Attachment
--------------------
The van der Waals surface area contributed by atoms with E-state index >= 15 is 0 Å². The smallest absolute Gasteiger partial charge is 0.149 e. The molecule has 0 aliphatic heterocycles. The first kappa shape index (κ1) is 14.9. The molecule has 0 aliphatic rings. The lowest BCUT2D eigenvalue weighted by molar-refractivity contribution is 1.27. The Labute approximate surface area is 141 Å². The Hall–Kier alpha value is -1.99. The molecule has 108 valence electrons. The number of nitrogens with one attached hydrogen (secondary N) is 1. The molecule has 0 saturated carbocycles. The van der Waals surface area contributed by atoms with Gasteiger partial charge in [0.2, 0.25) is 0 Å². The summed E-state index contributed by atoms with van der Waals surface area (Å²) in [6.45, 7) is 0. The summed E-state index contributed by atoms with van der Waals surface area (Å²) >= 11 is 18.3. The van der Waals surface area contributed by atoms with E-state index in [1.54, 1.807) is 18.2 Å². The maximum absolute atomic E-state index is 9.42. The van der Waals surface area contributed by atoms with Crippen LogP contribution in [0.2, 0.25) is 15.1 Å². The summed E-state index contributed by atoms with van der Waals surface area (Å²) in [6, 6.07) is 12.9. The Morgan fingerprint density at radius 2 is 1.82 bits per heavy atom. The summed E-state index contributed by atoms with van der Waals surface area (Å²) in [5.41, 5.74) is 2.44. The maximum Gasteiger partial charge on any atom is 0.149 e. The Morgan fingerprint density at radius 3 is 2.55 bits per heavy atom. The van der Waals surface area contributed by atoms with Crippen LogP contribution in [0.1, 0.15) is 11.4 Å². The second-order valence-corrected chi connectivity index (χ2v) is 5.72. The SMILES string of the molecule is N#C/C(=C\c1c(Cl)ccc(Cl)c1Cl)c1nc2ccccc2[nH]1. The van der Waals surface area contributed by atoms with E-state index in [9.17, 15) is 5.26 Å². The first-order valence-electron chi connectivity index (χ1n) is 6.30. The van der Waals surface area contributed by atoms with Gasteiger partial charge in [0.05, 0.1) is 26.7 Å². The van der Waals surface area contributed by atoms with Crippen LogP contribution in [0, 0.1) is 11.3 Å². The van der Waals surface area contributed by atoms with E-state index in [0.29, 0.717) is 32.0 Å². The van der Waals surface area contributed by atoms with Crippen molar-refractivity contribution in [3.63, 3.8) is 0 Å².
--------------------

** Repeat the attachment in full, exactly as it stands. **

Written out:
The van der Waals surface area contributed by atoms with E-state index >= 15 is 0 Å². The smallest absolute Gasteiger partial charge is 0.149 e. The molecule has 0 aliphatic heterocycles. The first kappa shape index (κ1) is 14.9. The molecule has 0 aliphatic rings. The lowest BCUT2D eigenvalue weighted by molar-refractivity contribution is 1.27. The Labute approximate surface area is 141 Å². The Hall–Kier alpha value is -1.99. The molecule has 108 valence electrons. The number of nitrogens with one attached hydrogen (secondary N) is 1. The molecule has 0 saturated carbocycles. The van der Waals surface area contributed by atoms with Gasteiger partial charge in [0.2, 0.25) is 0 Å². The summed E-state index contributed by atoms with van der Waals surface area (Å²) in [6.45, 7) is 0. The summed E-state index contributed by atoms with van der Waals surface area (Å²) >= 11 is 18.3. The van der Waals surface area contributed by atoms with E-state index in [1.54, 1.807) is 18.2 Å². The maximum absolute atomic E-state index is 9.42. The van der Waals surface area contributed by atoms with Crippen LogP contribution in [0.2, 0.25) is 15.1 Å². The summed E-state index contributed by atoms with van der Waals surface area (Å²) in [6, 6.07) is 12.9. The Morgan fingerprint density at radius 2 is 1.82 bits per heavy atom. The summed E-state index contributed by atoms with van der Waals surface area (Å²) in [5.41, 5.74) is 2.44. The maximum Gasteiger partial charge on any atom is 0.149 e. The Morgan fingerprint density at radius 3 is 2.55 bits per heavy atom. The van der Waals surface area contributed by atoms with Crippen LogP contribution in [0.1, 0.15) is 11.4 Å². The second-order valence-corrected chi connectivity index (χ2v) is 5.72. The SMILES string of the molecule is N#C/C(=C\c1c(Cl)ccc(Cl)c1Cl)c1nc2ccccc2[nH]1. The van der Waals surface area contributed by atoms with E-state index in [9.17, 15) is 5.26 Å². The first-order valence-electron chi connectivity index (χ1n) is 6.30. The van der Waals surface area contributed by atoms with Gasteiger partial charge in [0.05, 0.1) is 26.7 Å². The van der Waals surface area contributed by atoms with Crippen LogP contribution in [0, 0.1) is 11.3 Å². The van der Waals surface area contributed by atoms with E-state index in [0.29, 0.717) is 32.0 Å². The van der Waals surface area contributed by atoms with Crippen molar-refractivity contribution in [3.63, 3.8) is 0 Å².